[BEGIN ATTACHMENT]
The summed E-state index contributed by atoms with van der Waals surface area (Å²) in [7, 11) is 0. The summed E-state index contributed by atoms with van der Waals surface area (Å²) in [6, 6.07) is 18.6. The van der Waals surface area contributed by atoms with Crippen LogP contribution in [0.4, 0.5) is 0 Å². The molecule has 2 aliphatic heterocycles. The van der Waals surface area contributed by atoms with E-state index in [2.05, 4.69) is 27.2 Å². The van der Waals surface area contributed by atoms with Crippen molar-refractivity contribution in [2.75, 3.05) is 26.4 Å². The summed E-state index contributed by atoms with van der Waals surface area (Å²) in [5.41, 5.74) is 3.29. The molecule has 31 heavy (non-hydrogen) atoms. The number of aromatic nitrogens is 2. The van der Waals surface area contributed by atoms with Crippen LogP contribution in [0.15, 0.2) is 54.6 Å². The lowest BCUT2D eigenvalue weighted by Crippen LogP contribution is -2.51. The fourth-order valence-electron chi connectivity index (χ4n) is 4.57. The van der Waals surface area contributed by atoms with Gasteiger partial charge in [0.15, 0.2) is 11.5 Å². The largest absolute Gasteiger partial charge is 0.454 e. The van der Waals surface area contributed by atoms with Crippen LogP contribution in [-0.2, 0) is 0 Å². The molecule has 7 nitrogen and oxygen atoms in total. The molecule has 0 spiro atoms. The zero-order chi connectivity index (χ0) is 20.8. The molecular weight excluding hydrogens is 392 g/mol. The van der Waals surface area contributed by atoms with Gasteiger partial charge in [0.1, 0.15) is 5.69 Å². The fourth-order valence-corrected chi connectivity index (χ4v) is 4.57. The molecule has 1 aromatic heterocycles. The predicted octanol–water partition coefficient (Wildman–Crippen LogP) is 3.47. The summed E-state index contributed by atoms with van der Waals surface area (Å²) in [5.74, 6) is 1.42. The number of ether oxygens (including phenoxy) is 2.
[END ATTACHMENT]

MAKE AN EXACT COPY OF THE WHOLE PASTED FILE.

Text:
The summed E-state index contributed by atoms with van der Waals surface area (Å²) in [7, 11) is 0. The summed E-state index contributed by atoms with van der Waals surface area (Å²) in [6, 6.07) is 18.6. The van der Waals surface area contributed by atoms with Crippen LogP contribution in [0.4, 0.5) is 0 Å². The molecule has 2 aliphatic heterocycles. The van der Waals surface area contributed by atoms with E-state index in [2.05, 4.69) is 27.2 Å². The van der Waals surface area contributed by atoms with Crippen molar-refractivity contribution in [2.75, 3.05) is 26.4 Å². The summed E-state index contributed by atoms with van der Waals surface area (Å²) in [5.41, 5.74) is 3.29. The molecule has 31 heavy (non-hydrogen) atoms. The number of aromatic nitrogens is 2. The van der Waals surface area contributed by atoms with Crippen LogP contribution in [0.15, 0.2) is 54.6 Å². The lowest BCUT2D eigenvalue weighted by Crippen LogP contribution is -2.51. The fourth-order valence-electron chi connectivity index (χ4n) is 4.57. The van der Waals surface area contributed by atoms with Gasteiger partial charge in [0.15, 0.2) is 11.5 Å². The largest absolute Gasteiger partial charge is 0.454 e. The van der Waals surface area contributed by atoms with Crippen LogP contribution in [-0.2, 0) is 0 Å². The molecule has 7 nitrogen and oxygen atoms in total. The molecule has 0 spiro atoms. The zero-order chi connectivity index (χ0) is 20.8. The molecular weight excluding hydrogens is 392 g/mol. The van der Waals surface area contributed by atoms with Gasteiger partial charge in [0.1, 0.15) is 5.69 Å². The fourth-order valence-corrected chi connectivity index (χ4v) is 4.57. The molecule has 1 aromatic heterocycles. The predicted octanol–water partition coefficient (Wildman–Crippen LogP) is 3.47. The summed E-state index contributed by atoms with van der Waals surface area (Å²) in [5.74, 6) is 1.42. The number of ether oxygens (including phenoxy) is 2.